A thrift store supporting an African relief agency has opened near my brother’s house in suburban Cleveland and he was pleased to find it stocked with a worthwhile selection of inexpensive books. On a recent visit he picked up a six-volume set of works by Shalom Aleichem; Anecdotal Evidence (Point Riders Press, 1993), a collection of prose poems by Texas writer Jim Linebarger; and The Facts on File Visual Dictionary. Ken paid almost nothing for eight volumes, which after all are bulky, space-consuming objects, unlike CDs and t-shirts, and management presumably prices them to move. I envy him each purchase.
In the wake of Fiddler on the Roof, Aleichem was an early enthusiasm, though I haven’t read him in years. It was the title of Linebarger’s slender volume – at sixty-one pages, almost a chapbook – that caught my brother’s attention and mine. Linebarger I know as the author of John Berryman, (Twayne, 1974), the first book-length study of the poet, published two years after Berryman’s death by suicide. On the cover of Anecdotal Evidence, my brother noted, is a “chop,” a new use of an old word. In etchings and lithographs, a chop is a mark or seal made with an embossing tool, usually carrying symbolic significance for the printmaker or owner of the press.
My brother described The Facts on File Visual Dictionary (1986) as his favorite reading matter of the moment. Comprehensiveness and precision of usage are admirable in writing and scholarship. Often in reference books they are cause for comedy. The only edition of the dictionary available in our library was the French/English version, edited by Jean-Claude Corbeil and Ariane Archambault. This proved fortuitous. How else would I have learned that the French for food processor is robot de cuisine. The rest of the 924-page book is equally rich in bicultural/bilingual comedy. The thirty-four-page “Clothing/Vêtements” chapter concludes with a page devoted to the “diving suit/scaphandre moderne” and clothing worn by a “clown/clown.” The latter’s “balloon pants” are “pantalon bouffant,” his “bulb” is a “faux nez” and his “big bowtie” is a “gros nœud papillon.”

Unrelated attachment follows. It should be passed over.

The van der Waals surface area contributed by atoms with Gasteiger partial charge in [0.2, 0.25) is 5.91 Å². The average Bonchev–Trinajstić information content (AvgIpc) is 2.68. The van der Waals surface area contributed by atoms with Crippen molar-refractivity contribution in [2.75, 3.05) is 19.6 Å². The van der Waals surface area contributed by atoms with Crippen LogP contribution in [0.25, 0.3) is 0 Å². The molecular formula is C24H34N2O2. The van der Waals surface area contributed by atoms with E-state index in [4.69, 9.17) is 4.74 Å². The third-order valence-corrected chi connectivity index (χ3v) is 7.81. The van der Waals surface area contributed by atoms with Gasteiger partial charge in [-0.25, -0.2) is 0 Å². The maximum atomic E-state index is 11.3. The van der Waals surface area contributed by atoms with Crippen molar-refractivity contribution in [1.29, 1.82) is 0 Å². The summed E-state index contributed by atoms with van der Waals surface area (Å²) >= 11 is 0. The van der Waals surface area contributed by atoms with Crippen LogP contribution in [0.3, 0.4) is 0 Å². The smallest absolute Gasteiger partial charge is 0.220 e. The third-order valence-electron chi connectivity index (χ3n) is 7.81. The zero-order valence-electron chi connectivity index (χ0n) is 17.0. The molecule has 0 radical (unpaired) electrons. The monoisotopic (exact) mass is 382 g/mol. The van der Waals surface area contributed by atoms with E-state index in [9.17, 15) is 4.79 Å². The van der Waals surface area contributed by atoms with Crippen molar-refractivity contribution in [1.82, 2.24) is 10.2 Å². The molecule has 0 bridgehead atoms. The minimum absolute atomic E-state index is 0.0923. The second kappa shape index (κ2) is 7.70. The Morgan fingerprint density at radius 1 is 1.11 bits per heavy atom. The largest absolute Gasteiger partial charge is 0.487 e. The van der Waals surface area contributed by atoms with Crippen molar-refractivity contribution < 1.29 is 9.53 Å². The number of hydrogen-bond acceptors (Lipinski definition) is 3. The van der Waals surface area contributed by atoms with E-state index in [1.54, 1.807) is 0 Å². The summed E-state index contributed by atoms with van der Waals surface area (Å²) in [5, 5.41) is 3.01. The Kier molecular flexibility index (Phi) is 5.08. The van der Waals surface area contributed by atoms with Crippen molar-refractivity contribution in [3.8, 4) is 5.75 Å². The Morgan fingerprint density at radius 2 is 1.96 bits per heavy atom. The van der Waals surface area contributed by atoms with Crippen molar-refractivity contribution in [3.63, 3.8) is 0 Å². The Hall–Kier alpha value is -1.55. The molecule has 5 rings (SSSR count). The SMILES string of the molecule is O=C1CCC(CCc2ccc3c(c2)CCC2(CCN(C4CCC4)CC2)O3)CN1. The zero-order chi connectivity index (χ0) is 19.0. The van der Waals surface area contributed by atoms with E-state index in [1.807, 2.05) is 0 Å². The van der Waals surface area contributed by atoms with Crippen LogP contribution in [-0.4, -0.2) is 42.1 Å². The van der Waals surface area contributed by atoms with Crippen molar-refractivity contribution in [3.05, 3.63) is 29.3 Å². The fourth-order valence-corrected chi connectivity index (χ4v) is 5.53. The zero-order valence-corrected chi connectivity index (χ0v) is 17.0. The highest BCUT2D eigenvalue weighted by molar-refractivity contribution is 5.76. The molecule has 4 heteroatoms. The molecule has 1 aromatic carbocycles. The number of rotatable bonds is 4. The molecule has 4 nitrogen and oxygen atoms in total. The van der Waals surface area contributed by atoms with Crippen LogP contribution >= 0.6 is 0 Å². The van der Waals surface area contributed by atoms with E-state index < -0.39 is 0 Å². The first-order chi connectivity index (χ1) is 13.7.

The randomness of the stock, the unlikely juxtapositions of title, the book-obliviousness of those doing the selling – these are the charms of thrift-shop bookshops, along with cheap prices. Remembering his years selling used books in London, George Orwell writes in “Bookshop Memories” (1936):
“There is a peculiar flavour about the battered unexpected books you pick up in that kind of collection: minor eighteenth-century poets, out-of-date gazeteers, odd volumes of forgotten novels, bound numbers of ladies’ magazines of the sixties. For casual reading — in your bath, for instance, or late at night when you are too tired to go to bed, or in the odd quarter of an hour before lunch — there is nothing to touch a back number of the Girl's Own Paper.”